Lutheran Medical Center v. City of OmahaAnnotate this Case
429 N.W.2d 347 (1988)
229 Neb. 802
LUTHERAN MEDICAL CENTER, Appellant, v. CITY OF OMAHA, Appellee.
Supreme Court of Nebraska.
September 16, 1988.
*348 William Jay Riley and Nick R. Taylor, of Fitzgerald & Brown, Omaha, for appellant.
Herbert M. Fitle, Omaha City Atty., James E. Fellows, Omaha, and Richard A. Cerveny, for appellee.
HASTINGS, C.J., and BOSLAUGH, CAPORALE, SHANAHAN, GRANT, and FAHRNBRUCH, JJ., and McGINN, District Judge.
Lutheran Medical Center of Omaha (LMC) appeals from a judgment for the City of Omaha, denying LMC's claims for payment of medical services rendered to persons in police custody who were brought to LMC for treatment. Previous litigation between LMC and the city supplies background for the present appeal.
Before this court decided Lutheran Medical Center v. City of Omaha, 204 Neb. 292, 281 N.W.2d 786 (1979) (Lutheran I), the city had refused to pay LMC for medical attention received by persons in police custody who were brought to LMC for emergency treatment, namely, a prisoner with unstable angina while in the city's jail and a suspect with a gunshot wound inflicted by police at the scene of an armed robbery. The city rejected LMC's claims for payment. In affirming the judgment for LMC and in addressing the issue of the city's liability for medical treatment, this court stated in Lutheran I:The concept that an imprisoning authority has a legal obligation to supply medical services to prisoners is not of recent origin, nor was it originally based on statutes. At common law, it was stated: "The rule that where a person requests the performance of a service, and the request is complied with, and the service performed, there is an implied promise to pay for the services, does not apply where a person requests a physician to perform services for a patient, unless the relation of that person to the patient is such as raises a legal obligation on his part to call in a physician and pay for the services, or the circumstances are such as to show an intention on his part to pay for the services...." (Emphasis in original.) Id. at 295, 281 N.W.2d at 788 (quoting from Spicer v. Williamson, 191 N.C. 487, 132 S.E. 291 (1926)).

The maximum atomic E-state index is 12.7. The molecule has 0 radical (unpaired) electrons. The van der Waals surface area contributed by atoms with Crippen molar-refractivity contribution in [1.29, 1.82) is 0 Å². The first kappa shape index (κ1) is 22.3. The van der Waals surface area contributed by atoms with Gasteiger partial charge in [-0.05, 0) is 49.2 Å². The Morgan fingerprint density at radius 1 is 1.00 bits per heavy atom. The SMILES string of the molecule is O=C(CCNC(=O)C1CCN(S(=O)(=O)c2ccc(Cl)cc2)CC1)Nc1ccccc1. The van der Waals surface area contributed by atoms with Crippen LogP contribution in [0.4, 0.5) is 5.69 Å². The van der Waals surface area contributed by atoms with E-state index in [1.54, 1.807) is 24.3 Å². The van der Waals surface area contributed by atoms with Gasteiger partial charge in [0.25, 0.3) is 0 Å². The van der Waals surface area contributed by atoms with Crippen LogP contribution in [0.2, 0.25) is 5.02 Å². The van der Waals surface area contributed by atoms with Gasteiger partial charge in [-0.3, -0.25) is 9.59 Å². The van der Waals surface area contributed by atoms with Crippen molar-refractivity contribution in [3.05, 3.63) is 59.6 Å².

In Lutheran I, the court continued at 204 Neb. at 296, 281 N.W.2d at 789:
The United States Supreme Court has held that intentional indifference to the medical needs of a prisoner is proscribed by the Eighth Amendment to the United *349 States Constitution as being cruel and unusual punishment.... [I]t can only be concluded that under the Eighth and Fourteenth Amendments to the United States Constitution, state governmental subdivisions operating jails have the legal obligation to supply needed medical treatment.
It further stated:In each of the two situations at bar (the prisoner in jail and the suspect who was shot), immediate emergency medical attention was required. Defendant's employees each acted responsibly in executing their respective duties to procure needed medical services. Had they not done so under all of the circumstances, the defendant and each employee could have been liable for intentionally denying or delaying access to medical care or deliberate indifference to serious medical needs of prisoners. [Citations omitted.] It matters not that the suspect was not in jail when he required emergency medical attention....
Id. at 297, 281 N.W.2d at 789.
Therefore, as this court ruled in Lutheran I, a city has (1) a constitutional obligation, as a part of due process, to provide medical attention to persons in custody and (2) the common-law liability to pay for medical treatment required by a person in police custody, such as a suspect wounded by police in the process of apprehending the suspect and such other persons needing necessary medical care while in custody.
After Lutheran I and during the period of May 1981 to May 1983, the city paid LMC for emergency medical care received by indigents in police custody.